If you have had a painful wrist for quite some time and it has failed to respond to measures such as rest, physiotherapy or splinting, it is possible that an arthroscopy may help treat your wrist or at least help to diagnose the cause of your pain. Scans can be helpful but do not always find the cause as the structures in the wrist are very small. There are two rows of bones in the wrist and we look in both rows to fully inspect the joint.
Some things may be treated there and then while you have the arthroscopy but some conditions need more major surgery and the arthroscopy helps your surgeon to plan this. In this case your surgeon can better inform you what you can expect in the future should you need further surgery.
If you have been listed for arthroscopic surgery of your wrist this is what you can expect:
The operation is done as a Day Case, under a general anaesthetic. During the operation your hand is prepared with antiseptic solution and a tourniquet is put on your arm, similar to a blood pressure cuff. Your arm is supported gently from the fingers so your wrist can be moved and examined inside and out.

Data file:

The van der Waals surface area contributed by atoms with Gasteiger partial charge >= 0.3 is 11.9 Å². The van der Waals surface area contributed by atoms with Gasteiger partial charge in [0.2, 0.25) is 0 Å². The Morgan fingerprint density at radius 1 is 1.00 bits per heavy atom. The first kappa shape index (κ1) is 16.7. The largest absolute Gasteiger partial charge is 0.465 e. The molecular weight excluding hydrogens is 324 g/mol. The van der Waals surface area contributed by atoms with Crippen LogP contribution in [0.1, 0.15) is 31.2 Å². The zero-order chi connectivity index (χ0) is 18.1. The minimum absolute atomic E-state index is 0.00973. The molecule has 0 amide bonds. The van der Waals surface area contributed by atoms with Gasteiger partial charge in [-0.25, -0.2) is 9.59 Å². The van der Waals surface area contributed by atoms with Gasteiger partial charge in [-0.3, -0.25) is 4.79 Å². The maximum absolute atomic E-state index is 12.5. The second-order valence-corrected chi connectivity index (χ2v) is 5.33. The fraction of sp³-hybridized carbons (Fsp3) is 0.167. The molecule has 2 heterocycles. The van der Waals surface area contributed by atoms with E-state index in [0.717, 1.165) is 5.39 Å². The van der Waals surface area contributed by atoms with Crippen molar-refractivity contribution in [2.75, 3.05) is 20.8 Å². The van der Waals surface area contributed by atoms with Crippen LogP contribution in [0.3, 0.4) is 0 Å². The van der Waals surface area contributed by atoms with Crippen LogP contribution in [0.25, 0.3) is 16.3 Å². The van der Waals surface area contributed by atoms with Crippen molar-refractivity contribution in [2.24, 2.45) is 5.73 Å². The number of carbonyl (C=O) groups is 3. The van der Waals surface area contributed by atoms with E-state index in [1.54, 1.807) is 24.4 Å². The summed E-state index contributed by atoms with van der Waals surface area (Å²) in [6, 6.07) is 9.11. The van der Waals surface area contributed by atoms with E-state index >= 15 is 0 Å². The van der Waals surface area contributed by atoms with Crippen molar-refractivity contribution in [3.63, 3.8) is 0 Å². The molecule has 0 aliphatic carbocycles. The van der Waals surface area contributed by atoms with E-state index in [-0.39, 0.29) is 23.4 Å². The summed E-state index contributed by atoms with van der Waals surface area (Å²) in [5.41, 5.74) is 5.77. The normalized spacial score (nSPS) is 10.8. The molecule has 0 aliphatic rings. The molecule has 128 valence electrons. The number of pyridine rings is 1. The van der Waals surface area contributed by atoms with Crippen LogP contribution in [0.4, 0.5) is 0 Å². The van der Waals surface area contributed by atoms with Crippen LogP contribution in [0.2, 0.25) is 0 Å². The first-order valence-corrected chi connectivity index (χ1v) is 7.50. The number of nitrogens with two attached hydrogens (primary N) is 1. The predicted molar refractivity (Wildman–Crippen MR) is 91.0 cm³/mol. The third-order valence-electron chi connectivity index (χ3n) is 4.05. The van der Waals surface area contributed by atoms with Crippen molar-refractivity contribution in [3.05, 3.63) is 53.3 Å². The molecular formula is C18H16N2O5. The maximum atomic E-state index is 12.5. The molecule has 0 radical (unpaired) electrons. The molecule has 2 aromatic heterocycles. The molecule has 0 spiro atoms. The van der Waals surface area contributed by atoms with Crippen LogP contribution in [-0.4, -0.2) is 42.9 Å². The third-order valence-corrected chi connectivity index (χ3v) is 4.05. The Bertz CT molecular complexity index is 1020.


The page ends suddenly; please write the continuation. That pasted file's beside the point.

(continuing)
After the operation your hand will be bandaged for the first five to seven days. Small dressings keep the wounds covered up and your own GP practice can inspect these at seven to 14 days after your operation. Painkillers are often not needed but you will be given some in case.
You will be encouraged to keep your hand elevated for the first few days after surgery and to move all of your fingers straightaway. It is a straightforward operation. Most people return to work after one to two weeks. If you have any questions about your operation please don t hesitate to ask your surgeon when you sign your consent form.
Published by Ms Lisa Tourett FRCS
Version 1.00 Jan 2009